Chicago Cubs: Kris Bryant hitting leadoff will help fans see his value
For whatever reason, since 2016 Chicago Cubs fans have regularly questioned Kris Bryant’s makeup and value. This season, he will change those perceptions.
It’s pretty hard to live up to the hype that surrounded Kris Bryant by the time the 2017 season dawned. He came up early in 2015 without missing a beat, leading the Chicago Cubs to an improbable run to the NLCS in a Rookie of the Year campaign.
Bryant followed up that performance by not only taking home NL MVP honors in 2016, but helping erase a century-plus championship drought in Wrigleyville.
You literally cannot set the bar higher than it was set for the Cubs’ 2013 first-round pick. He ascended to the top of the mountain quicker than almost any player before him and in the wake of all that greatness, fans somehow expected more out of the slugger.
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After a World Series hangover-impacted 2017 showing, Bryant battled through a shoulder injury that sapped him of his ability to drive the ball in 2018 before turning in a solid, yet hardly eye-popping performance last year.
All winter long, we heard the trade rumors surrounding Bryant, which led to even more folks questioning just how valuable he was – both as a member of this Cubs core and as a trade piece.
But he’s in camp in Arizona with Chicago and made his Cactus League debut as the team’s leadoff hitter on Saturday, going 1-for-2 with a two-run single in his second at-bat of the night.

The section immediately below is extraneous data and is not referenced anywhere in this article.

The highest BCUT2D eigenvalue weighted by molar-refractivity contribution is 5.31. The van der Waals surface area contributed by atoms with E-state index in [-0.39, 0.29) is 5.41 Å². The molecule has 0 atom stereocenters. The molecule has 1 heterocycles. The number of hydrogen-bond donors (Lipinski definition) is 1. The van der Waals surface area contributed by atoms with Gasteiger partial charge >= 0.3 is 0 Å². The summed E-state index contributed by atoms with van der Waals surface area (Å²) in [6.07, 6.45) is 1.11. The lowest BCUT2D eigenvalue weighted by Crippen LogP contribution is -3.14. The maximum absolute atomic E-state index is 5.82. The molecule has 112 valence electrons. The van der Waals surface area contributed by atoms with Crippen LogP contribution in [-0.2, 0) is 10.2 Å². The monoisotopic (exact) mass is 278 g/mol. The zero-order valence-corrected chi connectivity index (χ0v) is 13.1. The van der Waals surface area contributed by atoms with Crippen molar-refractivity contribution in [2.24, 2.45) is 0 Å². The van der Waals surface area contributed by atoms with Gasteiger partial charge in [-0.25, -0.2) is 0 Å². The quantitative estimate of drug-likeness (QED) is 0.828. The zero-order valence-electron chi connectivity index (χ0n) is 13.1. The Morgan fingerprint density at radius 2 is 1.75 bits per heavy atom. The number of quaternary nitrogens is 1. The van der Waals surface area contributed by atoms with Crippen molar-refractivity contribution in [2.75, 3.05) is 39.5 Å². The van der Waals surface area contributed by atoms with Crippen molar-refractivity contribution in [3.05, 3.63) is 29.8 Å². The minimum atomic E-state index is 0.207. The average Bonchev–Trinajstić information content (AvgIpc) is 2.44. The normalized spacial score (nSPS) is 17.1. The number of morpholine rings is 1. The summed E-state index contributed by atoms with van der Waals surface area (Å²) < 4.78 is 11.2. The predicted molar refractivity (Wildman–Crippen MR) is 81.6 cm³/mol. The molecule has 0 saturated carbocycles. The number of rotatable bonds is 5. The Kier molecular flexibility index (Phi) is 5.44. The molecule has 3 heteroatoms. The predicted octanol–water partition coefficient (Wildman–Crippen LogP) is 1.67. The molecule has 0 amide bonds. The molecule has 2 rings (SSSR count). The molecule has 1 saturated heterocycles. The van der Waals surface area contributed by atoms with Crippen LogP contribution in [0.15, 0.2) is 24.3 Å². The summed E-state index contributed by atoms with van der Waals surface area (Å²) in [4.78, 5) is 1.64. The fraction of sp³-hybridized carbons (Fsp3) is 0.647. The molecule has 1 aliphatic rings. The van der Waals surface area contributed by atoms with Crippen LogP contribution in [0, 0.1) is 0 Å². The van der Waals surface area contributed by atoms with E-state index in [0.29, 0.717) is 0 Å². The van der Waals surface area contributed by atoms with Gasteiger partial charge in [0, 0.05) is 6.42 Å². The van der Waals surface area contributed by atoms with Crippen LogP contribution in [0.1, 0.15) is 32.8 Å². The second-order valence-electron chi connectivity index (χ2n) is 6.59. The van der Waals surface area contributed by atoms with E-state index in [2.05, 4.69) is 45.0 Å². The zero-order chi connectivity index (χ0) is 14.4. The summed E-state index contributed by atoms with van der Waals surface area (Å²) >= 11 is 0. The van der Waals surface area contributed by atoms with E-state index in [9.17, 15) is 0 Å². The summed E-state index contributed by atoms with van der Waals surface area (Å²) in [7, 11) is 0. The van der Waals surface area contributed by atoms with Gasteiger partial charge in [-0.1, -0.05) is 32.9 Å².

More and more, we’re seeing teams move their best hitters to the top of the order. A prime example? Atlanta Braves outfielder Ronald Acuna Jr., who appeared in the leadoff spot 118 times last year en route to a fifth-place finish in National League MVP voting.
The Cubs dabbled in this line of thinking under former manager Joe Maddon, who repeatedly turned to All-Star first baseman Anthony Rizzo to set the table when the offense was struggling. While he may be the self-proclaimed ‘Best Leadoff Hitter of All-Time’ – Bryant is a far better choice.
First, he hits well against both left and right-handers. That’s not a knock on Rizzo, but a fact. Bryant hits southpaws better, of course, but holds his own against righties, as well. Secondly, he runs better than maybe anyone on the team with the possible exception of Javier Baez, depending on what you’re looking for.
But above all that – Bryant hitting leadoff gives him the opportunity to change the narrative. For whatever reason, fans think he’s soft, not good under pressure or flat overrated. All of those are horribly biased and ill-informed takes – but they exist nonetheless.
I can’t tell you how many times I’ve seen Bryant evaluated solely on his lack of runs batted in the last two seasons (he averaged just 64 RBI over the previous two campaigns). Anyone who bases their opinion on just one number has an outdated, antiquated understanding of the game, plain and simple.
Out of the leadoff spot, people shouldn’t focus as much on that and maybe, at long last, we, as a collective fan base, will finally understand just how impactful a healthy Kris Bryant is. As he gets things going for the lineup on a day-in, day-out basis this season, we’re going to see a guy ready to put a stressful offseason behind him on display.